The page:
# Chapter 6 Newton’s 3 rd Law. Forces do not occur alone. There is always an interaction between forces.

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Chapter 6 Newton’s 3 rd Law

Forces do not occur alone. There is always an interaction between forces.

Newton’s 3 rd Law If you try to push a heavy object it will not move. It is pushing back on you with as much force as you are pushing on it. Even if you were moving the heavy object, it would still be pushing back on you with as much force as you are pushing on it. This is Newton’s 3rd Law.

Newton’s 3 rd Law Newton’s 3rd Law states that whenever one object exerts a force on a second object, the second object exerts an equal and opposite force on the first object.

Newton’s 3 rd Law Or, in simpler terms, for every action, there is an equal and opposite reaction.

Check for Understanding When you jump up, what pulls you to the ground? The Earth/gravity

Check for Understanding Do you pull back up on the Earth? Yes. The force you pull up on the Earth is the same as the force the Earth pulls on you. If you weigh 150 lbs then the Earth pulls you down with 150 lbs of force. You pull up on the Earth with 150 lbs of force! Forces ALWAYS come in pairs that are equal and opposite.

Check for Understanding Why don’t you notice the movement of the Earth when you pull up on it as you are jumping? The Earth has sooooooo much mass that the force you pull on the Earth with makes it accelerate only a teensy-tinsey bit.

F = ma Force on you = Force on Earth m a = m a The forces are the same but because the masses are different, the accelerations are different.

Check for Understanding While driving down the road, a firefly strikes the windshield of a bus and makes a quite obvious mess in front of the face of the driver. This is a clear case of Newton's third law of motion. The firefly hit the bus and the bus hits the firefly. Which of the two forces is greater: the force on the firefly or the force on the bus?

Check for Understanding Trick Question! Each force is the same size. Do the bug and the windshield have the same acceleration? No, the bug has much less mass so it has a much bigger acceleration (or deceleration in this case). That’s why the bug splats.

Check for Understanding Many people are familiar with the fact that a rifle recoils when fired. This recoil is the result of action-reaction force pairs. A gunpowder explosion creates hot gases which expand outward allowing the rifle to push forward on the bullet. Consistent with Newton's third law of motion, the bullet pushes backwards upon the rifle. The acceleration of the recoiling rifle is... a. greater than the acceleration of the bullet. b. smaller than the acceleration of the bullet. c. the same size as the acceleration of the bullet.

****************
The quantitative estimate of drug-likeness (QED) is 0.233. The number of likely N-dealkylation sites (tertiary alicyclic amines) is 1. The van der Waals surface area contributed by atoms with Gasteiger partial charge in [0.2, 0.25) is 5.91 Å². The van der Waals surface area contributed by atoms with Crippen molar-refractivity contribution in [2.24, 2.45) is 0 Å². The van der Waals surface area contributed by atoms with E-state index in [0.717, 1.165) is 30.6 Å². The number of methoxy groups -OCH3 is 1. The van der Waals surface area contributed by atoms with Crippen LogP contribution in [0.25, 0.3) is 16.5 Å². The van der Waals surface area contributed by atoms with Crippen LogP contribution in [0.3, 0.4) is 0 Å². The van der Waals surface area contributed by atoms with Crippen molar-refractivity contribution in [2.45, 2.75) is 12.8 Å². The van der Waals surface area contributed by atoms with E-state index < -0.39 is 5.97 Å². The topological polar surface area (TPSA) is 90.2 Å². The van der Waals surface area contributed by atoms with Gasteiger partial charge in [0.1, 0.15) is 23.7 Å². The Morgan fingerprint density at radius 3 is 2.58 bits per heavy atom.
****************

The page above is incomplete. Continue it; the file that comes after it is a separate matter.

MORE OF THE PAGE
Check for Understanding The force on the rifle equals the force on the bullet. Yet, acceleration depends on both force and mass. The bullet has a greater acceleration due to the fact that it has a smaller mass. Remember: acceleration and mass are inversely proportional.

Action-Reaction Pairs Forces always come in pairs - known as "action-reaction force pairs."

Action-Reaction Pairs The baseball forces the bat to the left; the bat forces the ball to the right. Together, these two forces exerted upon two different objects form the action-reaction force pair. Note that in the description of the two forces, the nouns in the sentence describing the forces simply switch places.

Action-Reaction Pairs Identify the reaction: Baseball pushes glove leftwards. The glove pushes the baseball rightward.

Action-Reaction Pairs Identify the reaction: Bowling ball pushes pin leftwards. Pin pushes bowling ball rightward.

Action-Reaction Pairs Identify the reaction: Enclosed air particles push balloon wall outwards. Balloon wall pushes enclosed air particles inwards.

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